We continue to struggle (based on our conversations with clients it seems many dedicated staples investors share the sentiment) with valuation.  However, we recognize that valuation in and of itself is not a catalyst and that valuation may not matter for periods of time, perhaps extended periods of time.  The simple fact is that a number of staples names have outstripped the multiple that we are comfortable paying for the cash flow stream, even considering earnings upside from potential margin improvement driven by lower commodity costs and improvements in business momentum driven by improved consumption trends.  That doesn't mean that we are in a hurry to run out and short everything, but we caution investors to recognize that at some point, valuation will matter.


Staples - Q1 in the Books, A Look Back - Consumer Staples Forward PE 3.29.13


Staples - Q1 in the Books, A Look Back - Packaged Food Relative PE


This month we have added a look at several quantitative factors in relation to the staples sector.  Keep in mind that all these factors are relative within staples (i.e. smaller capitalization does not meet the technical definition of small cap, but rather represents a name within the lower half of the cap spectrum within staples).

Staples - Q1 in the Books, A Look Back - Beta Chase 3.3.29


Staples - Q1 in the Books, A Look Back - Debt to EBITDA


Staples - Q1 in the Books, A Look Back - Quant Factors   Dividend Yield


Staples - Q1 in the Books, A Look Back - Quant Factors   Market Cap


Staples - Q1 in the Books, A Look Back - Quant Factors   Short Interest


Based on the above analysis, we can develop several themes in terms of what has worked within the staples sector:

  1. In March, lower beta (lower growth, perhaps 2012 laggard) outperformed higher beta names
  2. Higher short interest has been a consistent out-performer in 2013
  3. Smaller capitalization names had a very good month in March
  4. Dividend yield doesn't tell us much of a story - lower yield had a period of out-performance that has since reversed
  5. Higher debt to EBITDA has been a consistent outperformer, likely representing outperformance of lower "quality" names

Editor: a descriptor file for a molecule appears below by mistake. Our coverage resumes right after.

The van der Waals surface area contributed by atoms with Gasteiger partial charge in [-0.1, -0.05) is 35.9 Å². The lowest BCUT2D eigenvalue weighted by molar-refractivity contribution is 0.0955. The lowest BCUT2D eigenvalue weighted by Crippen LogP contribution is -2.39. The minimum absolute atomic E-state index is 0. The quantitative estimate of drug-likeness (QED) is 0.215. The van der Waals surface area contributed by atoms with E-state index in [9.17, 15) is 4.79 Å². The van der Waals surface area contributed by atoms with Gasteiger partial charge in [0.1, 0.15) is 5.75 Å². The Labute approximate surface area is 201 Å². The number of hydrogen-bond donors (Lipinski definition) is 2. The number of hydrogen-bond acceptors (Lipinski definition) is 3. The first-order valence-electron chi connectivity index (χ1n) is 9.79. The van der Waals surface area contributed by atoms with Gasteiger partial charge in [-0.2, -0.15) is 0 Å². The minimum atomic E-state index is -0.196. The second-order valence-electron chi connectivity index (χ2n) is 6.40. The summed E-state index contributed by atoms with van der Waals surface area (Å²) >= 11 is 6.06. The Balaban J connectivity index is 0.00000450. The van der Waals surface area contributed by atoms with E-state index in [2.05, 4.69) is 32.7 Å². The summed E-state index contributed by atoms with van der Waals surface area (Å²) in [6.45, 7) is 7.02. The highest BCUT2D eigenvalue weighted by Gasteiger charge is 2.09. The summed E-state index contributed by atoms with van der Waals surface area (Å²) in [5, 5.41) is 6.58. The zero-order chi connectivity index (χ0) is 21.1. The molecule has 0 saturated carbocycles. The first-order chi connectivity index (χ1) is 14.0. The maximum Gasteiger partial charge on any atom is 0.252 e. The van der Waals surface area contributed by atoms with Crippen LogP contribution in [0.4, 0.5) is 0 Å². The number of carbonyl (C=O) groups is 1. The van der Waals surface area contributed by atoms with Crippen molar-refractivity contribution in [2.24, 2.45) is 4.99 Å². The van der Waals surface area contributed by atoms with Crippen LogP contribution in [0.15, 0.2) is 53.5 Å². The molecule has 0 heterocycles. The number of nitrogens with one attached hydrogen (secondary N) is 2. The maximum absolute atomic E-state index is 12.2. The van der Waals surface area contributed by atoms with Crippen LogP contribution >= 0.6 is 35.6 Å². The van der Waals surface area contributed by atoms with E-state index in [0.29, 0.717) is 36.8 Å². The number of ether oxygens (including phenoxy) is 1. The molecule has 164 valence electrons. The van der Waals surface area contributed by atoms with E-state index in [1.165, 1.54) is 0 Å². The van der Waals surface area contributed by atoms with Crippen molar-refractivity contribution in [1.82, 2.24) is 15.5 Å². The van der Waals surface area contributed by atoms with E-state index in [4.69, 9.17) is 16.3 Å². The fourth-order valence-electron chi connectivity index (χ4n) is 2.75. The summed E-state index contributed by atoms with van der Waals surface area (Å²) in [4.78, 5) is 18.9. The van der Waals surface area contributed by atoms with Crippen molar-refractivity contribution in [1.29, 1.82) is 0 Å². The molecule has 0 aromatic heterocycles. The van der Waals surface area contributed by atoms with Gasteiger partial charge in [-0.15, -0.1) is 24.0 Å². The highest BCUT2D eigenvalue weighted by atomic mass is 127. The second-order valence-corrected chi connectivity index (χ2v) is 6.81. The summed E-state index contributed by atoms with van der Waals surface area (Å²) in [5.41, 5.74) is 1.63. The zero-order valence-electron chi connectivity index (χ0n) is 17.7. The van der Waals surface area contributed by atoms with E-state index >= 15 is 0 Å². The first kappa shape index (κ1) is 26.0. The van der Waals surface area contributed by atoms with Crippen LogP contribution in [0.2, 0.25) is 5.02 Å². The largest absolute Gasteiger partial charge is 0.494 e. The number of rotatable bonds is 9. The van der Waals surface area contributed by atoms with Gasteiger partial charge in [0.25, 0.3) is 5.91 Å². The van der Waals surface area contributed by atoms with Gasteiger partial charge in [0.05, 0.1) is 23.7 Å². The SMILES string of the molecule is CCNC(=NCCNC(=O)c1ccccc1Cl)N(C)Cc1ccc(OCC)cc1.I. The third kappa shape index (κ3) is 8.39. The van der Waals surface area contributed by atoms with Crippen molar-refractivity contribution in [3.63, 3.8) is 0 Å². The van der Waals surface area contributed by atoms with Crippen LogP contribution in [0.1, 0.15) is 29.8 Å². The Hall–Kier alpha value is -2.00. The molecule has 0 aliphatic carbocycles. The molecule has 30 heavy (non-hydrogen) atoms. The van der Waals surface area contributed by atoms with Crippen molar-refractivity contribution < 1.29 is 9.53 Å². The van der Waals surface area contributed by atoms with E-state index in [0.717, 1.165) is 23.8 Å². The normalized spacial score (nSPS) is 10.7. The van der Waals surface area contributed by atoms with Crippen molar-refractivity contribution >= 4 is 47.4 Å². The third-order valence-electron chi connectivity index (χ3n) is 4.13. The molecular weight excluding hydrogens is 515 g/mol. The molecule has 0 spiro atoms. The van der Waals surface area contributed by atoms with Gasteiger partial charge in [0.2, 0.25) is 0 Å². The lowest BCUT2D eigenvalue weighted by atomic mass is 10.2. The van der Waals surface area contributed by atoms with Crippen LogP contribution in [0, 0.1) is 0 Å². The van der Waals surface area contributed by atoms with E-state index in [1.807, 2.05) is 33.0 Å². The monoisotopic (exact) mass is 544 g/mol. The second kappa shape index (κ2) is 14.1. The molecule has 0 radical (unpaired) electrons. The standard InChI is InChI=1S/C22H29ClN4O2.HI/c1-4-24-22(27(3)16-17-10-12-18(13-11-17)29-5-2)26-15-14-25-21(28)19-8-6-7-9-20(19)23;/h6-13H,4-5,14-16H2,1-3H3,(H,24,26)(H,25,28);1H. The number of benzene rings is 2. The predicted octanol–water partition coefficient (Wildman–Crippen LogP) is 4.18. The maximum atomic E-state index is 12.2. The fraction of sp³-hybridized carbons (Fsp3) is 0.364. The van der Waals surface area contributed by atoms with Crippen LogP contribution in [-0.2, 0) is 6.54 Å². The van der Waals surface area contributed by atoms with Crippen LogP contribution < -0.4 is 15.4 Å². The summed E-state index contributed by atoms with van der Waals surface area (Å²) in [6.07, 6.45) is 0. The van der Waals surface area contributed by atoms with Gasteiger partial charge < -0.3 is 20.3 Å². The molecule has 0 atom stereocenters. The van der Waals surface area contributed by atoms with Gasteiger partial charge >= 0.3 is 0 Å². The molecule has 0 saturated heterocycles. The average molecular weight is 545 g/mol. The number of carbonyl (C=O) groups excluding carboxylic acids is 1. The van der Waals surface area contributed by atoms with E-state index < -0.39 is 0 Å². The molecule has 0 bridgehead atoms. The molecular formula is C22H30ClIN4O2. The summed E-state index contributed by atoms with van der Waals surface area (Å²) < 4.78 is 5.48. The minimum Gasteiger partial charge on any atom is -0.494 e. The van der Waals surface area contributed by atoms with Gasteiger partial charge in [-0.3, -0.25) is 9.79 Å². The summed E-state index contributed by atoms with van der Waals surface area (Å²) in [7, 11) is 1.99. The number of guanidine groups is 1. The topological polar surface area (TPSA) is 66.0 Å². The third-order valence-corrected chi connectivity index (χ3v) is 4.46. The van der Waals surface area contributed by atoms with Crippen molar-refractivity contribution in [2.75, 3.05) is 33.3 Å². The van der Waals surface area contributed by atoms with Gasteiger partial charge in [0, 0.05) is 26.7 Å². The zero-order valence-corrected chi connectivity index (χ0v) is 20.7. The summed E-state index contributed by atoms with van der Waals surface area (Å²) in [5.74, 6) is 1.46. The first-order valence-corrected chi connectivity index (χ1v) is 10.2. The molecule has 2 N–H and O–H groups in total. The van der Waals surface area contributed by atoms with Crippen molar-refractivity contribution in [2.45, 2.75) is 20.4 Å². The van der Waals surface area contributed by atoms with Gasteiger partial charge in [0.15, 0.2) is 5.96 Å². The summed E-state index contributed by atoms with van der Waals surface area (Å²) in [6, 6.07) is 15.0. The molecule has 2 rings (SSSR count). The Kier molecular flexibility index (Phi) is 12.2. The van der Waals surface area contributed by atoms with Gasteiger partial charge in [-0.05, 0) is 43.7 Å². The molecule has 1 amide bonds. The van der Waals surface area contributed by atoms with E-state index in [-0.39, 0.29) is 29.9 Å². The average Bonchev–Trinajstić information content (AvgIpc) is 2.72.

Bear in mind, the performance of the staples sector has largely been absent any significant, positive EPS revisions.  Further, absent any material change in business momentum or margins, consensus estimates should head lower on the strength of the dollar to the extent a company has businesses outside the U.S.  While we acknowledge the impact of translating a set of results from one currency to the next is largely irrelevant to the value of a business, optics do matter.


Staples - Q1 in the Books, A Look Back - EPS Revision Chart


Revisiting an analysis from last month, we see that performance was balanced across PE quartiles, with the modest relative under-performance in higher multiple names largely caused by BNNY's monthly performance (-9.5%).  In fact, it was nearly impossible to find a consumer staples stock that didn't go up in the month of March.


Staples - Q1 in the Books, A Look Back - Monthly Performance by Quartile 3.30.13


Similar to last month, multiples expanded across all quartiles.


Staples - Q1 in the Books, A Look Back - PE by Quartile 3.30.13


In keeping with a familiar theme, the yield spread between the 10 year treasury and the XLP has widened in recent days, making the XLP marginally more attractive to investors seeking yield.  Further, we think it is possible that yield bearing assets in the U.S. (XLP and consumer staples stocks included) might see inflows to the extent that confidence in the European banks has taken a hit in the wake of the Cyprus situation.


Staples - Q1 in the Books, A Look Back - XLP vs. 10 year 3.30.13


Staples - Q1 in the Books, A Look Back - Yield Spread 3.30.13


Finally, taking a look at the performance of the XLP in relation to a basket of economic indicators and the performance versus consensus shows us that the broader economy continues to surprise to the upside (consistent with Hedgeye's macro call) driving performance of the XLP.


Staples - Q1 in the Books, A Look Back - XLP and economic surprises  corrected


Staples - Q1 in the Books, A Look Back - Economic Surprise Index



Where does that leave us?


Valuations suggest that we should stick to the sidelines, but it is difficult to ignore/fight improvements in the economy and money flows.  Therefore, we are going to stick with value where we can find it and our preferred list remains unchanged:

  1. ADM
  2. BUD
  3. CAG
  4. NWL

Our least preferred list could be much longer based solely upon our concerns surrounding valuations in the sector, but for the moment we will add two names as we approach Q1 EPS:


  1. KMB
  2. GIS
  3. TAP
  4. CL (new)
  5. K (new)

Enjoy the rest of your weekend.




Robert  Campagnino

Managing Director





Matt Hedrick

Senior Analyst

Attention Students...

Get The Macro Show and the Early Look now for only $29.95/month – a savings of 57% – with the Hedgeye Student Discount! In addition to those daily macro insights, you'll receive exclusive content tailor-made to augment what you learn in the classroom. Must be a current college or university student to qualify.